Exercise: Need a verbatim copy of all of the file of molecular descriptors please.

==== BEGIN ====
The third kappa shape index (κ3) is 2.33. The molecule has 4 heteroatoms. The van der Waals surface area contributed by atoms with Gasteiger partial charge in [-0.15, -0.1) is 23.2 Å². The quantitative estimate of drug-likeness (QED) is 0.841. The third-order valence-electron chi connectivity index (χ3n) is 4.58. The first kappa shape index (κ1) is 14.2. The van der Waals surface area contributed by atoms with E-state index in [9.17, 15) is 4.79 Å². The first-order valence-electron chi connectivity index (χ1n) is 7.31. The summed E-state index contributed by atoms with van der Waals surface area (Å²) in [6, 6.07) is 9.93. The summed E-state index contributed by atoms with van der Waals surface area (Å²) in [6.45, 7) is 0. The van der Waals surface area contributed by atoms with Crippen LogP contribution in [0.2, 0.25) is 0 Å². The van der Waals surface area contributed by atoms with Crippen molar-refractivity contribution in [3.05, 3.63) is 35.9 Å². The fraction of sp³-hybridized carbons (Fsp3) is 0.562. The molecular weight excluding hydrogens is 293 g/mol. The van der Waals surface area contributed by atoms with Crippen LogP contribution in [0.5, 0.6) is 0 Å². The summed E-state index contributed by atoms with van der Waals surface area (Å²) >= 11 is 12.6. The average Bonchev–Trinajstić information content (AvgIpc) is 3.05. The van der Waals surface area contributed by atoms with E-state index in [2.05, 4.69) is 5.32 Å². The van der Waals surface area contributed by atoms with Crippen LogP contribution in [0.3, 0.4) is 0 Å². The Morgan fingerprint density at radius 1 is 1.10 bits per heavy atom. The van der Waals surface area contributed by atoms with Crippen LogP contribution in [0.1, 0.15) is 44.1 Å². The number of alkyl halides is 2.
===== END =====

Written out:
The third kappa shape index (κ3) is 2.33. The molecule has 4 heteroatoms. The van der Waals surface area contributed by atoms with Gasteiger partial charge in [-0.15, -0.1) is 23.2 Å². The quantitative estimate of drug-likeness (QED) is 0.841. The third-order valence-electron chi connectivity index (χ3n) is 4.58. The first kappa shape index (κ1) is 14.2. The van der Waals surface area contributed by atoms with E-state index in [9.17, 15) is 4.79 Å². The first-order valence-electron chi connectivity index (χ1n) is 7.31. The summed E-state index contributed by atoms with van der Waals surface area (Å²) in [6, 6.07) is 9.93. The summed E-state index contributed by atoms with van der Waals surface area (Å²) in [6.45, 7) is 0. The van der Waals surface area contributed by atoms with Crippen LogP contribution in [0.2, 0.25) is 0 Å². The van der Waals surface area contributed by atoms with Crippen molar-refractivity contribution in [3.05, 3.63) is 35.9 Å². The fraction of sp³-hybridized carbons (Fsp3) is 0.562. The molecular weight excluding hydrogens is 293 g/mol. The van der Waals surface area contributed by atoms with Crippen LogP contribution in [0.5, 0.6) is 0 Å². The summed E-state index contributed by atoms with van der Waals surface area (Å²) >= 11 is 12.6. The average Bonchev–Trinajstić information content (AvgIpc) is 3.05. The van der Waals surface area contributed by atoms with E-state index in [2.05, 4.69) is 5.32 Å². The van der Waals surface area contributed by atoms with Crippen LogP contribution in [0.3, 0.4) is 0 Å². The Morgan fingerprint density at radius 1 is 1.10 bits per heavy atom. The van der Waals surface area contributed by atoms with Crippen LogP contribution in [0.1, 0.15) is 44.1 Å². The number of alkyl halides is 2.